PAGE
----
Friday, December 08, 2006

Eeny Meeny Miny Moe

Everyone has a framework, approach, or gimmick for selecting individual stocks for investment. Growth, profitability and leverage are the primary factors used to select stocks for Crystal Reports and the Small Cap SEARCH newsletter, both of which target stocks for a long investment strategy. An associate analyst of my firm, Tina Posey recently published a paper on the DuPont Formula used for financial analysis of corporate productivity. The formula is based on accounting figures such as net income, assets and equity.
Posey asked the question, “Whatever Happened to the DuPont Formula?” and found that the formula has lost some of its luster with the ascension of “new economy” business models. She tells us why but provides an example of how the DuPont Formula is being used to select stocks ideas for a small cap fund. The reason the DuPont Formula works so well for stock selection is that its can be boiled down to one figure - return on equity - or disaggregated into a series of equations that reveal volumes about profitability, leverage and asset utilization. The formula is elegant in its simplicity while rich in detail. Posey provides both simple and detailed versions in her paper.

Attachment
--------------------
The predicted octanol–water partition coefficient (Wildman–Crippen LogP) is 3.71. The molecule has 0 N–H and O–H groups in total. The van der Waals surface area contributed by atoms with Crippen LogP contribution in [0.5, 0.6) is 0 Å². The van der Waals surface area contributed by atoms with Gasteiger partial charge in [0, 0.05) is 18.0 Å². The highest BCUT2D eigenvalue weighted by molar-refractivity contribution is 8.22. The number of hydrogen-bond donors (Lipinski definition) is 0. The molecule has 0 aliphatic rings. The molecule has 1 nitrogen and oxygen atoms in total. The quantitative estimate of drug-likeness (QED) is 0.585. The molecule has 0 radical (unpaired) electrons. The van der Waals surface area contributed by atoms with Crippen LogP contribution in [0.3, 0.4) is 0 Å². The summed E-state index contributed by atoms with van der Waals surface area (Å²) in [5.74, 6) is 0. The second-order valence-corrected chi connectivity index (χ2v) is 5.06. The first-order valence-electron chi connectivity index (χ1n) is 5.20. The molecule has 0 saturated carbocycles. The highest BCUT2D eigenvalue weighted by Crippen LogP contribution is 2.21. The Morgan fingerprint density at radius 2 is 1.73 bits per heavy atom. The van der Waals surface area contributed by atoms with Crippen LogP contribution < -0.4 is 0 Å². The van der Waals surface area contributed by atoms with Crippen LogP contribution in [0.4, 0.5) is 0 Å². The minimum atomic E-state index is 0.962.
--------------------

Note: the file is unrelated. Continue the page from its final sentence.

The formula has application after the initial selection process is completed. For example, three of the DuPont formula components are used in all our comparative valuation exercises as a means to put all members of a peer group into perspective against our target company. We also use these same components in a time series to monitor progress and provide an early warning of deteriorating conditions. Time series analysis has some limitations given the dynamic nature of early stage companies, but removing contributions by acquisitions or using pretax figures can still provide a good view on a base business.

No comments: